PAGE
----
Guatemala Humanitarian Trip 2021

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We had a very busy but immensely rich immersive experience in Guatemala, screening families in churches and large homes, visiting individual families in their homes; visiting markets, gardens, civic centers; and seeing sites such as Lake Atitlan (including a boat ride across the lake to another town); and driving what seemed like several thousand kilometers. 


Screening at Champerico

Our group included friends Annie and Giles Florence and Jake and Carson Zollinger, Gloria (the Bountiful coordinator for Guatemala as well as all of Central America), Gloria's son Raul (who handles all of the data and details for the program), and translators Tonio (for the first part of the trip) and Johnson ([a Nigerian immigrant] for the second part).

Raul and Gloria

As I mentioned in my previous note, the poverty here can be stark. This was especially evident in the homes we visited, many of which had dirt floors and primitive furnishings, including in one a well that was just a hole in for the ground from which brown water was hoisted by a winch. But the poverty is most evident in the meager and inadequate diets that many suffer. Fortunately, the foundation's solution for children, pregnant women and lactating mothers is very successful. In the screenings we do (using age, gender, height and weight as essential data) we are able to determine whether the woman or child is malnourished and the degree of malnourishment. The categories we look for especially are MAM (Moderate Acute Malnutrition) and SAM (Severe Acute Malnutrition) since these are the conditions under which the individual is at the greatest risk of physical and cognitive impairment. This is an especially critical period for infants and toddlers during the first thousand days of life since the damage, if not addressed, is irreparable, meaning a significant loss of cognitive function that lasts a lifetime.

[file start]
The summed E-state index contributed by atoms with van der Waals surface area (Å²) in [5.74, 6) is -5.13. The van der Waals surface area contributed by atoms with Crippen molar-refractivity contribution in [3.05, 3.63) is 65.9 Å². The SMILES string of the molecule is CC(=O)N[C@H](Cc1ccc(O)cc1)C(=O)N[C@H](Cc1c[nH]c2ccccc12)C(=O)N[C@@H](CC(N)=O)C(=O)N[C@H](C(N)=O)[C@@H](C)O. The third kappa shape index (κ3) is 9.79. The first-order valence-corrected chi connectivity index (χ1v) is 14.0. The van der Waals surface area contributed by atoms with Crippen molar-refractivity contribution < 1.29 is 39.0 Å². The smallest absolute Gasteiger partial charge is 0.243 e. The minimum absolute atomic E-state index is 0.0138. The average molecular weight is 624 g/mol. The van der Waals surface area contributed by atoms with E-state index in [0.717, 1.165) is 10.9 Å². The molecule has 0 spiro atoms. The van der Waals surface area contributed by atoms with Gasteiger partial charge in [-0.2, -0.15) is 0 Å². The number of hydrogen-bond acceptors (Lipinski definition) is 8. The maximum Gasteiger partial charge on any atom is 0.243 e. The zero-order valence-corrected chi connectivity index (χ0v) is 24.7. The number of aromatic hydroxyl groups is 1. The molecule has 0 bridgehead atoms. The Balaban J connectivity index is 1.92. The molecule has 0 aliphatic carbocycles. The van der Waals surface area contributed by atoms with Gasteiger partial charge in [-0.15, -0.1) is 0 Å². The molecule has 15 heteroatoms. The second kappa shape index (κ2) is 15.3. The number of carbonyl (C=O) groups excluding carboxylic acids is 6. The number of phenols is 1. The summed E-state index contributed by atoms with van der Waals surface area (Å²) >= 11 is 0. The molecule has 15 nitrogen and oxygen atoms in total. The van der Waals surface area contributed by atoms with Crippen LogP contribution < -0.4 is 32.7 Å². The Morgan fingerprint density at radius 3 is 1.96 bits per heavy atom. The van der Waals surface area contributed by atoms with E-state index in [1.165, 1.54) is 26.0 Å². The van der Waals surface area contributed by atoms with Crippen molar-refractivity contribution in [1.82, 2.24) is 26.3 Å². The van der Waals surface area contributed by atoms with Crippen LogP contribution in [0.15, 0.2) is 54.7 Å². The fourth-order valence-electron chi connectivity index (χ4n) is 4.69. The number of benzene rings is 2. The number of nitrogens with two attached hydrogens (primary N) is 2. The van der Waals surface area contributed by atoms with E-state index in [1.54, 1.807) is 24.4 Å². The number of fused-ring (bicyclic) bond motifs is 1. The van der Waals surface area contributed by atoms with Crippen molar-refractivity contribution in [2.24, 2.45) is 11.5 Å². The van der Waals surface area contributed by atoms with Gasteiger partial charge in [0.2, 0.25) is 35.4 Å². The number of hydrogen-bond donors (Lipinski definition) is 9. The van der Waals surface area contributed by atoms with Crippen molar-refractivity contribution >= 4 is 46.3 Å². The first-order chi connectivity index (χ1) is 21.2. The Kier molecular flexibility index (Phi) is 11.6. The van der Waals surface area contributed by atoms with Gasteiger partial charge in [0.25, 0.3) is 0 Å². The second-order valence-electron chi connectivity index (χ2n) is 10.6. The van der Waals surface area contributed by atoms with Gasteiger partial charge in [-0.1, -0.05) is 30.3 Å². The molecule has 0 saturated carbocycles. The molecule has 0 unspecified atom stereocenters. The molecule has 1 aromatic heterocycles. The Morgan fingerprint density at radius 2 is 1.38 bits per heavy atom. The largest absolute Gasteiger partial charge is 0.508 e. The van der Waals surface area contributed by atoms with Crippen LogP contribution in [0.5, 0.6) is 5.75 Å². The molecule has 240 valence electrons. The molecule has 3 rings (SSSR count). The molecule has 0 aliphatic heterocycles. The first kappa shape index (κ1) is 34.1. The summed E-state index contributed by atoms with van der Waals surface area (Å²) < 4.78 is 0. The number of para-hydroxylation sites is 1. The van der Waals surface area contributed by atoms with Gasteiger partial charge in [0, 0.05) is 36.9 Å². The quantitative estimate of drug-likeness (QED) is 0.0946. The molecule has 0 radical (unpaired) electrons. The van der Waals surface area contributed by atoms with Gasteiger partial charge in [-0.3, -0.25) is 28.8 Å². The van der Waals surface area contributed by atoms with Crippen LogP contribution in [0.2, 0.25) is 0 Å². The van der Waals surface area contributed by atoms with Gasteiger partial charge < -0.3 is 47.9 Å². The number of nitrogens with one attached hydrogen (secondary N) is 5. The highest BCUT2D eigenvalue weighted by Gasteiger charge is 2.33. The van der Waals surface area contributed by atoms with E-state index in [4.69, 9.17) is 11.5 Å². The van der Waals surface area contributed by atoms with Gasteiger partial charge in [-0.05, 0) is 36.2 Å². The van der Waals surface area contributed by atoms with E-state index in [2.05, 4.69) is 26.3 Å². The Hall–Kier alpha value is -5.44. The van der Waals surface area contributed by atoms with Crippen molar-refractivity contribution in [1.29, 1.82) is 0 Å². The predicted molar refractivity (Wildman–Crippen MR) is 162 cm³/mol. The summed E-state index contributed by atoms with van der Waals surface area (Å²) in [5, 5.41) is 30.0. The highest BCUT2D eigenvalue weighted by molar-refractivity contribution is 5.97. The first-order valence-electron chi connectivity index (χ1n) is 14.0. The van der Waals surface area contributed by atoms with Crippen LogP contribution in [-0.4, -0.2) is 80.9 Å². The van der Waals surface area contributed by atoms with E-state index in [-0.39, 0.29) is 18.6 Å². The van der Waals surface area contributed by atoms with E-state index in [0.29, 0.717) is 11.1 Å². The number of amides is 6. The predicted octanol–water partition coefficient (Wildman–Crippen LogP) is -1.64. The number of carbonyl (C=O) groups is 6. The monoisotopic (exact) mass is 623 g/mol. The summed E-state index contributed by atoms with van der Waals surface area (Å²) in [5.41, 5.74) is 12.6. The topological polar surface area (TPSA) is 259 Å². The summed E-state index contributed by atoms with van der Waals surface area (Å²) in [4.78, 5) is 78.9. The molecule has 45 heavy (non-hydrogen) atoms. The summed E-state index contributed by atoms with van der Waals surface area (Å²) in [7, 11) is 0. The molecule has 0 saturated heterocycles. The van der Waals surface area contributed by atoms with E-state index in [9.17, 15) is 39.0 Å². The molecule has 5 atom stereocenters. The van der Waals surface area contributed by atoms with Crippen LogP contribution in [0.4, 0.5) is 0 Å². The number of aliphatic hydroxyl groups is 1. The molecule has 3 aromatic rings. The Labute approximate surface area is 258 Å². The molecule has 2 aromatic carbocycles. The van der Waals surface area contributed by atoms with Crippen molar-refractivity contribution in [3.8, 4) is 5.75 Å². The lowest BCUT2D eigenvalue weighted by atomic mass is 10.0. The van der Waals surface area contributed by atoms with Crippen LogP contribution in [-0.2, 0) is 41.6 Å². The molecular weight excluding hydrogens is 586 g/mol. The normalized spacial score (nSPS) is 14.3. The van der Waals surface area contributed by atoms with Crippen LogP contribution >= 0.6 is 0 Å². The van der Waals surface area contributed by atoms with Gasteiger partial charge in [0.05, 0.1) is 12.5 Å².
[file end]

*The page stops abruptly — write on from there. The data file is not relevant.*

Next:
We were able to see some children who had fit into these categories when they were assessed during the last screening (six-months previously) and the remarkable progress they had made. This is evident not only in their physical condition, but also in their emotional demeanor. Children who are malnourished tend to manifest little affect, so seeing lights in their eyes and smiles on their faces is a sign that they are recovering from the effects of malnutrition and have promising futures – as long as they can continue to get the nutrients they need, which, as I believe you know, Bountiful can provide for less than $100 a year. After doing this work for more than a dozen years, I still find it astonishing that a child's life can be saved by such a small amount of money.

In various homes we met individuals and families in dire need of help: one of our coordinators was in danger of being evicted with her family and hoped to save enough money to buy a small piece of land on which they could erect what would undoubtedly be the rudiments of a shelter (cinderblocks and sheets of corrugated tin—which is ubiquitous throughout the land, especially in the country); a woman whose husband has cancer; another woman whose son had broken his leg and who needed medical help for him; and a woman and her six children whose husband and father had abandoned them. In each instance we pooled our resources to provide some assistance. Always we wished we could give more—and give to more people. It is evident wherever we travel how grateful the people are for our program. We met parents who expressly identified our program as being responsible for saving the life of their child.